When the Federal Reserve meets this week, investors and policymakers alike will pay close attention to how Fed Chair Jerome H. Powell characterizes the state of the economy — and the extent to which he flags the worsening pandemic and chaos over the next round of stimulus as risks to the recovery.

Nobody expects that the Federal Reserve will exercise its main policy tool and change interest rates, which are expected to remain at zero. However, this typical Fed meeting comes as a surge of coronavirus cases has forced states to dial back their reopening plans. Congress is divided over a $1 trillion stimulus proposal, and lawmakers are scrambling to reach a deal on extending enhanced unemployment benefits before those run out this week.

Meanwhile, a growing number of economic indicators suggest that the short-lived recovery from earlier this summer is eroding.

That puts particular focus on how explicit Powell will be about the fate of the economy. When the Fed concludes two days of policy meetings Wednesday, he will appear at a virtual news conference at 2:30 p.m.

As lawmakers clash over the country’s public health response and another stimulus bill, the Fed is under pressure to stay out of the political fray and signal that it will do whatever it takes to blunt the recession’s devastation. Powell is seen as a steady leader at a time of tremendous economic upheaval. And although he is known to choose his words exceedingly carefully, come Wednesday, he will be the one to deliver the Fed’s message.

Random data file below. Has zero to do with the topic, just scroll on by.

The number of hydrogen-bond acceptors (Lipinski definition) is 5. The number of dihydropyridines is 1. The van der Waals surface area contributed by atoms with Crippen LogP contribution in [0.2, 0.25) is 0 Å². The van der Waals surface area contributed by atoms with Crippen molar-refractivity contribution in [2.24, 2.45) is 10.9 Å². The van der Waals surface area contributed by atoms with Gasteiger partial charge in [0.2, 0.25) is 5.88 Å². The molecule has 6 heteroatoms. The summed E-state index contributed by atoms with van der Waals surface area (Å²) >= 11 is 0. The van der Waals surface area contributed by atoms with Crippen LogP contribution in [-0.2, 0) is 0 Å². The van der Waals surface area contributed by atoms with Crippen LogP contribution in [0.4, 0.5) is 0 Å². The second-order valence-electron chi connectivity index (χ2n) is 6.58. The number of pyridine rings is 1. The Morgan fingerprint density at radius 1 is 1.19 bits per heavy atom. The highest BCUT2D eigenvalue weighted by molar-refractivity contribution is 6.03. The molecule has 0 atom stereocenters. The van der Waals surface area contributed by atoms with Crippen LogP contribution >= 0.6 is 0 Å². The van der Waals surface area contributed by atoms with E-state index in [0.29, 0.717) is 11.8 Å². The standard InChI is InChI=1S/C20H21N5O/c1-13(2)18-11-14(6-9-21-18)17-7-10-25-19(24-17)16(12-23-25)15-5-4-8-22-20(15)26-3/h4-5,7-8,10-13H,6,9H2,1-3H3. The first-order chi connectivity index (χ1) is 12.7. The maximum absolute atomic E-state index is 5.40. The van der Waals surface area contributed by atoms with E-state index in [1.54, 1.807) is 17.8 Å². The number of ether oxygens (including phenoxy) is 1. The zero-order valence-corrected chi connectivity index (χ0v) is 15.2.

“The stakes will be high in terms of Powell’s press conference,” said Ernie Tedeschi, head of fiscal analysis at Evercore ISI, an investment banking advisory firm. “He’s going to be characterizing the way the Fed is thinking about the economy, with all of this added uncertainty in the next couple of weeks. … I would really like to hear the Fed’s perspective on how they’re processing it.”

For months, Powell has emphasized that the virus will dictate the path of the recovery and that an economic turnaround won’t be sustained until people feel comfortable resuming their normal lives. Those warnings came before a new surge of coronavirus infections over the past few weeks forced several cities and states to scale back reopening plans and, in some cases, close down bars and restaurants again.

Around the Fed’s last meeting in June, there were early signs that the economy was starting to reboot, including surprising upticks in the May jobs report and retail sales data.

But Fed officials have consistently voiced concern that the country could enter a much worse recession later this year if cases continue to climb. That stands in stark contrast to promises from White House officials that the economy is forging ahead. This week, White House economic adviser Larry Kudlow, director of the National Economic Council, said the V-shaped recovery is still intact.

Yet the economy faces a growing list of newly troubling signs. Unemployment claims rose for the week ending July 18 — marking the first increase in weekly claims in months. An analysis of data from the payroll processor ADP found that the temporary Paycheck Protection Program accounted for as much as half of the private-sector job gains from April to June, raising the risk that people will get kicked out of the workforce as the program runs out. A Yelp report showed that permanent business closures now outnumber temporary ones.